Blue Jazzman – Tyler Perry
– #Blue #Jazzman #Tyler #Perry
There is no denying that Tyler Perry is a writer capable of producing fascinating works, but Blue Jazzman it is further evidence that the director is not sure where he is best.
His distorted, geometric, and nihilistic retelling of Fritz Lang Beyond a Reasonable Doubt why Cinema booksJacques Rivette tried to define the cinematographic personality of the German filmmaker, and he described Lang as an “conceptual cineaste.” As Rivette notes in his review, Lang’s concerns within the film on both a narrative and emotional level are reconciled only with necessity; there is “no compromise […] made here every day, in detail: any comment on the weather, the cut of the clothes, the grace of the gesture; If one knows about makeup, it’s for plot purposes.” He even notes that the characters themselves function less as individuals and more as vessels to allow such themes to play out; everything serves Lang’s ideas. has invested in, or is interested in, the exploration. In that sense, the cinema of the idea that Rivette presents here is naturally interested only in its method of presentation: one that looks at its inner logic, it is not concerned with anything that reflects the real acting. Lang, we do not consider this as a means to an end, but as an end in itself. Conceptual cinema, then, is viewed more for its own sake than for anything else.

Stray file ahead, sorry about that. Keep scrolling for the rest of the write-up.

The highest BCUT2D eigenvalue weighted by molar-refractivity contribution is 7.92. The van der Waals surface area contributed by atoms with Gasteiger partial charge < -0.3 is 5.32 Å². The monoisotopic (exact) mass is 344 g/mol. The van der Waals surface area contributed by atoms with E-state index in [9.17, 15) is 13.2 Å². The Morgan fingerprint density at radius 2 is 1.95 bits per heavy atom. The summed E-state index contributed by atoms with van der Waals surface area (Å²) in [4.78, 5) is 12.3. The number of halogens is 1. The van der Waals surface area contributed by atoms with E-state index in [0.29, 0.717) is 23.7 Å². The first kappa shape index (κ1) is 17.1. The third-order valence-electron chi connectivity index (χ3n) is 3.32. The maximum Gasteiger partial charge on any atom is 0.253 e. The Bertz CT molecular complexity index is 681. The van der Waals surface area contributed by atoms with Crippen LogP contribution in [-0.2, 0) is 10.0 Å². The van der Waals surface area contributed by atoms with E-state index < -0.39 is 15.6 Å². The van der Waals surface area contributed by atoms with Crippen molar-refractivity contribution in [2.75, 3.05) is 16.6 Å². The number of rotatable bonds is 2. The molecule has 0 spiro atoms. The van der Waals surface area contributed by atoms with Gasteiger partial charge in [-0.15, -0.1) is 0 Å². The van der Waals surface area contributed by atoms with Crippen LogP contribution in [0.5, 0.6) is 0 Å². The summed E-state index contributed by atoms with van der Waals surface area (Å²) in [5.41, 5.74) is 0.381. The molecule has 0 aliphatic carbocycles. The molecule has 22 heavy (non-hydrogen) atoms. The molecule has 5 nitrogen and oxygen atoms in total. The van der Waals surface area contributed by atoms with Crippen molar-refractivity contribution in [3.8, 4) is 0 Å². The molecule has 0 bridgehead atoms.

Tyler Perry, an American cinematographer of a very different nature (although he is as economical in his production as Lang in his American pictures), works more or less in the same vein. He does not control his characters in any way – if anything, they describe their personal characteristics and characteristics at the drop of a hat – and whatever they want to do, they will say, and encourage them to carry out what they are going around. any idea marks Perry’s interest at the moment. That is, Perry’s “drama” pictures; you see, Perry, originally a playwright engaged in the great tradition of Shakespeare, only writes two types of texts: comedies and plays. The farces will usually dress up as Mabel “Madea” Earlene Simmons – the iconic, if also very poor and borderline, personality that helped launch Perry’s career – and, generally speaking, reform, tawdry matters, at least this one. In the eyes of critics, they’re not very funny or all that warm-hearted (there was one released earlier this year if you’re really itching to try one).
Dramas, however – or, to be more precise, melodramas, because that’s what they all are – can sometimes exceed Perry’s limited cinematic language and directorial tendencies. Address as Fallen Grace It’s not really good in a traditional sense, but the dizzying floor mechanics and crazy history from the Georgian sub-genre (you can easily see why these people don’t live in LA) can border on real camp. There’s also a fast shooting schedule — Perry famously shoots all of his films in conveyor-belt style, where he places different versions of one another on top of each other — and very low budgets, which heighten the negative intensity. of Perry’s art, at least as it is. into the era of streaming.